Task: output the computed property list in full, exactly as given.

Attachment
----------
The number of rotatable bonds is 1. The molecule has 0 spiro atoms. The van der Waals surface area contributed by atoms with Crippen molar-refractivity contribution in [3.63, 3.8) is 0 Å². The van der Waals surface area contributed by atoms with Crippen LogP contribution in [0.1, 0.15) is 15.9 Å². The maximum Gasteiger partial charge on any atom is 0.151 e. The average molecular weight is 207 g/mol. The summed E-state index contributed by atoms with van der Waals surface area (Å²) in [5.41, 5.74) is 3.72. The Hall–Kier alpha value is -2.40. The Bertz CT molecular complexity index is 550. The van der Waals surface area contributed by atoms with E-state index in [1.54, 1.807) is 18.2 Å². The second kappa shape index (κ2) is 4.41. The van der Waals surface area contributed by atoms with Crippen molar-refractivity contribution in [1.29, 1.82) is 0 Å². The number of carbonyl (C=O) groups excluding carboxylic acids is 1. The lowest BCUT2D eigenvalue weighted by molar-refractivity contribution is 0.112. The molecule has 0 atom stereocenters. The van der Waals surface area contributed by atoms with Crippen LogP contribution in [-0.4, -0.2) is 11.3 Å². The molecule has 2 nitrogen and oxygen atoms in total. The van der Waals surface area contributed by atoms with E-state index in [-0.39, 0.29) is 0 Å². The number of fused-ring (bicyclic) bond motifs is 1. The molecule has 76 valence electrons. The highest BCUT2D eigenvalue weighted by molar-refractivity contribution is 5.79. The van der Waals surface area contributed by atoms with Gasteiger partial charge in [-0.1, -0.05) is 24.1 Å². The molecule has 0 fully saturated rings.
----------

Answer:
The number of rotatable bonds is 1. The molecule has 0 spiro atoms. The van der Waals surface area contributed by atoms with Crippen molar-refractivity contribution in [3.63, 3.8) is 0 Å². The van der Waals surface area contributed by atoms with Crippen LogP contribution in [0.1, 0.15) is 15.9 Å². The maximum Gasteiger partial charge on any atom is 0.151 e. The average molecular weight is 207 g/mol. The summed E-state index contributed by atoms with van der Waals surface area (Å²) in [5.41, 5.74) is 3.72. The Hall–Kier alpha value is -2.40. The Bertz CT molecular complexity index is 550. The van der Waals surface area contributed by atoms with E-state index in [1.54, 1.807) is 18.2 Å². The second kappa shape index (κ2) is 4.41. The van der Waals surface area contributed by atoms with Crippen molar-refractivity contribution in [1.29, 1.82) is 0 Å². The number of carbonyl (C=O) groups excluding carboxylic acids is 1. The lowest BCUT2D eigenvalue weighted by molar-refractivity contribution is 0.112. The molecule has 0 atom stereocenters. The van der Waals surface area contributed by atoms with Crippen LogP contribution in [-0.4, -0.2) is 11.3 Å². The molecule has 2 nitrogen and oxygen atoms in total. The van der Waals surface area contributed by atoms with E-state index in [-0.39, 0.29) is 0 Å². The number of fused-ring (bicyclic) bond motifs is 1. The molecule has 76 valence electrons. The highest BCUT2D eigenvalue weighted by molar-refractivity contribution is 5.79. The van der Waals surface area contributed by atoms with Gasteiger partial charge in [-0.1, -0.05) is 24.1 Å². The molecule has 0 fully saturated rings.